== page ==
BrainDuck CPU reads/writes instructions from/to the memory. Memory updates its cells and notifies debugger in emuStudio about the update.

The memory plug-in contains simple graphical window, a GUI, which provides a set of the following features:

  • paginated view of memory cells, arranged into 16x16 table per page.

  • cells are displayed in hexadecimal form and can be changed directly by user.

  • there are hard-coded 256 pages, so the memory size is 256 * (16x16) = 64 kB

6.1. Installation and run

The BrainDuck memory can be run only as a part of emuStudio. It is installed in location mem/brainduck-mem.jar.

6.2. Graphical user interface (GUI)

In the following screenshot, it is possible to see GUI of brainduck-mem.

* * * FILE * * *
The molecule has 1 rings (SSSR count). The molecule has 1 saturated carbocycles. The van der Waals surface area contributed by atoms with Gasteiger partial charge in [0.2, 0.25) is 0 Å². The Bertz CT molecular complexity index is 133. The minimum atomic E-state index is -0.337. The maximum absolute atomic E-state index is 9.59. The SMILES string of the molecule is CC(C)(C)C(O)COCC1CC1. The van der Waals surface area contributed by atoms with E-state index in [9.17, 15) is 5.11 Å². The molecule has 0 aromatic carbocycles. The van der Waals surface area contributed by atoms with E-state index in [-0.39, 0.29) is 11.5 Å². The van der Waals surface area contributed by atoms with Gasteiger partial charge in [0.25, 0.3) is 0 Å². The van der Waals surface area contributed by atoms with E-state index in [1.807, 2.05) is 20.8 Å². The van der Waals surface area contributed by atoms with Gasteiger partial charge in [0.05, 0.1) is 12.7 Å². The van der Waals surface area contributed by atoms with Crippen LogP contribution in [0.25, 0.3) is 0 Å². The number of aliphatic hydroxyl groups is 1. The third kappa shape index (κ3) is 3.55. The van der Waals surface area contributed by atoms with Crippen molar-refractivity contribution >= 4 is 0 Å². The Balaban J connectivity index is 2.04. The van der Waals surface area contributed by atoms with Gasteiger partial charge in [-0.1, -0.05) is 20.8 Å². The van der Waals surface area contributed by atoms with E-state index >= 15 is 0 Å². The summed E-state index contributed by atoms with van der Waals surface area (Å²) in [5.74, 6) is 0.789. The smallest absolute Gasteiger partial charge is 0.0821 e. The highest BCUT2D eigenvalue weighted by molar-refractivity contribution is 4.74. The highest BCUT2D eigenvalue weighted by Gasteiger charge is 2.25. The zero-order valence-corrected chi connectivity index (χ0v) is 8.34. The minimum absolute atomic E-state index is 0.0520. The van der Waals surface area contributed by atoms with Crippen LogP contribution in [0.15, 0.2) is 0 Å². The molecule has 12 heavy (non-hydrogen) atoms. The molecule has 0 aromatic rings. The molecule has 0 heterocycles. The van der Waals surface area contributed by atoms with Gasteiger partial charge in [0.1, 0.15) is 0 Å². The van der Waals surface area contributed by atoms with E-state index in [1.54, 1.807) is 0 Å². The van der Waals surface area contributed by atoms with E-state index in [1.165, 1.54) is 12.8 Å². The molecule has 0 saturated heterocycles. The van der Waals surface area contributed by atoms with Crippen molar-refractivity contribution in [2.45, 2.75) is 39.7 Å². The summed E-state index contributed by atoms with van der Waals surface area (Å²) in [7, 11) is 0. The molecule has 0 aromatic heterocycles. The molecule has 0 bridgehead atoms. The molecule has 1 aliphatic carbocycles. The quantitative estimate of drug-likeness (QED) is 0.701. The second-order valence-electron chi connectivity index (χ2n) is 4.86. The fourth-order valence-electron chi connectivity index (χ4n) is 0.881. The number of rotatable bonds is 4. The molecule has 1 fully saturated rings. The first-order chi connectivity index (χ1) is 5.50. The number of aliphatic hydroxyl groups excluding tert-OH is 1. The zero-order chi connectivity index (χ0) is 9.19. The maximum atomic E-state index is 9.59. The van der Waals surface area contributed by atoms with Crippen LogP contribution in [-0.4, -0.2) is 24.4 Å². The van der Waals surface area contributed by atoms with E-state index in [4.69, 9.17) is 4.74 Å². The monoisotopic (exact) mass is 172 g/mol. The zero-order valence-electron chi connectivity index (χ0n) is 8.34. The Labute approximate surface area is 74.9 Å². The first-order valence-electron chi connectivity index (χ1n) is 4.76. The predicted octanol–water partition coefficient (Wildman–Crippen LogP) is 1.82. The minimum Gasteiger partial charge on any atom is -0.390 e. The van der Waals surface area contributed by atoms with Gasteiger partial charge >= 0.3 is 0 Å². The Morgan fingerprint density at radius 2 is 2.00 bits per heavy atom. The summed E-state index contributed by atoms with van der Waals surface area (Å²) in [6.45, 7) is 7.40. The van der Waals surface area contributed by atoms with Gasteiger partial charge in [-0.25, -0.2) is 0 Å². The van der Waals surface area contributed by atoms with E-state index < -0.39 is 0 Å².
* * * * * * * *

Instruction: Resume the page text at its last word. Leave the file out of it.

BrainDuck memory window
  • A: Shows actually displayed page. Can be edited manually by entering a number and pressing ENTER key

  • B: By double-clicking on a memory cell, the cell editor is enabled and user can overwrite the content of the cell. Supported number formats are decimal or hexadecimal. Hexadecimal number must begin with 0x prefix.

  • C: By clicking on button Page down, the page number is increased; button Page up decreases the page number.

7. Terminal brainduck-terminal

BrainDuck terminal is used as a part of BrainDuck computer, which acts as an interactive console, or generally interactive input/output provider. It was written with support of GUI, but can be used also in emulation automation, in which case it loads input from the file and output to another file.

Supported features are:

  • monospace font, unlimited width and height, white background

  • blinking cursor simulation